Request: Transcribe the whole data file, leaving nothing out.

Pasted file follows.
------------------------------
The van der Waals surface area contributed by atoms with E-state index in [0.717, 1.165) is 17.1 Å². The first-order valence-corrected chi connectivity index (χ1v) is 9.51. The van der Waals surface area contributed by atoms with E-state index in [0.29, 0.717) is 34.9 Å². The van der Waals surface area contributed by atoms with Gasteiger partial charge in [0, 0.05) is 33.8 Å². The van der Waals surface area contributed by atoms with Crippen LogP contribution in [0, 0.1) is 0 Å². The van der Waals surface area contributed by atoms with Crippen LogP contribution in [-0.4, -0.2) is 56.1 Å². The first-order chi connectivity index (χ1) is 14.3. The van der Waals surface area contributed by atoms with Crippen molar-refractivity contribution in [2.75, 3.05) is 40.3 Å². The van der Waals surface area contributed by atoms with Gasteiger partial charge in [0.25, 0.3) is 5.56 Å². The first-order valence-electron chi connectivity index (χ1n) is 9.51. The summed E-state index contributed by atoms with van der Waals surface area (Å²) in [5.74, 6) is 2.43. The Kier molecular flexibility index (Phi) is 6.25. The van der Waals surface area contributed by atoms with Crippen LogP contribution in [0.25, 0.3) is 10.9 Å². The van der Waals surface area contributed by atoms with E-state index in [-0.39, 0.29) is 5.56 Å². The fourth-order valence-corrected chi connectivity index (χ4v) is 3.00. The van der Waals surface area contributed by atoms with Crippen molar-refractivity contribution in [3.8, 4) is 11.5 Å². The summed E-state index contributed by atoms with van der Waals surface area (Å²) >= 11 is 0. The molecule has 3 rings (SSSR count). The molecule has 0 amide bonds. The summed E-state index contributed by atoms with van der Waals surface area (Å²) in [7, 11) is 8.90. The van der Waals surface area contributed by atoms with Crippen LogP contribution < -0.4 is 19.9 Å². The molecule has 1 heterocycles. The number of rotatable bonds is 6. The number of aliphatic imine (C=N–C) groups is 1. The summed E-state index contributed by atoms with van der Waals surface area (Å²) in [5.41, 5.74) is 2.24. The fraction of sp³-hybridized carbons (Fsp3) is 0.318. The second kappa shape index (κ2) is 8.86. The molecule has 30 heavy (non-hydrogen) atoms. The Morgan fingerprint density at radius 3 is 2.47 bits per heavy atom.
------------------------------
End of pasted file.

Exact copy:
The van der Waals surface area contributed by atoms with E-state index in [0.717, 1.165) is 17.1 Å². The first-order valence-corrected chi connectivity index (χ1v) is 9.51. The van der Waals surface area contributed by atoms with E-state index in [0.29, 0.717) is 34.9 Å². The van der Waals surface area contributed by atoms with Gasteiger partial charge in [0, 0.05) is 33.8 Å². The van der Waals surface area contributed by atoms with Crippen LogP contribution in [0, 0.1) is 0 Å². The van der Waals surface area contributed by atoms with Crippen LogP contribution in [-0.4, -0.2) is 56.1 Å². The first-order chi connectivity index (χ1) is 14.3. The van der Waals surface area contributed by atoms with Crippen molar-refractivity contribution in [2.75, 3.05) is 40.3 Å². The van der Waals surface area contributed by atoms with Gasteiger partial charge in [0.25, 0.3) is 5.56 Å². The first-order valence-electron chi connectivity index (χ1n) is 9.51. The summed E-state index contributed by atoms with van der Waals surface area (Å²) in [5.74, 6) is 2.43. The Kier molecular flexibility index (Phi) is 6.25. The van der Waals surface area contributed by atoms with Crippen LogP contribution in [0.25, 0.3) is 10.9 Å². The van der Waals surface area contributed by atoms with E-state index in [-0.39, 0.29) is 5.56 Å². The fourth-order valence-corrected chi connectivity index (χ4v) is 3.00. The van der Waals surface area contributed by atoms with Crippen molar-refractivity contribution in [3.8, 4) is 11.5 Å². The summed E-state index contributed by atoms with van der Waals surface area (Å²) >= 11 is 0. The molecule has 3 rings (SSSR count). The molecule has 0 amide bonds. The summed E-state index contributed by atoms with van der Waals surface area (Å²) in [7, 11) is 8.90. The van der Waals surface area contributed by atoms with Crippen LogP contribution < -0.4 is 19.9 Å². The molecule has 1 heterocycles. The number of rotatable bonds is 6. The number of aliphatic imine (C=N–C) groups is 1. The summed E-state index contributed by atoms with van der Waals surface area (Å²) in [5.41, 5.74) is 2.24. The fraction of sp³-hybridized carbons (Fsp3) is 0.318. The second kappa shape index (κ2) is 8.86. The molecule has 30 heavy (non-hydrogen) atoms. The Morgan fingerprint density at radius 3 is 2.47 bits per heavy atom.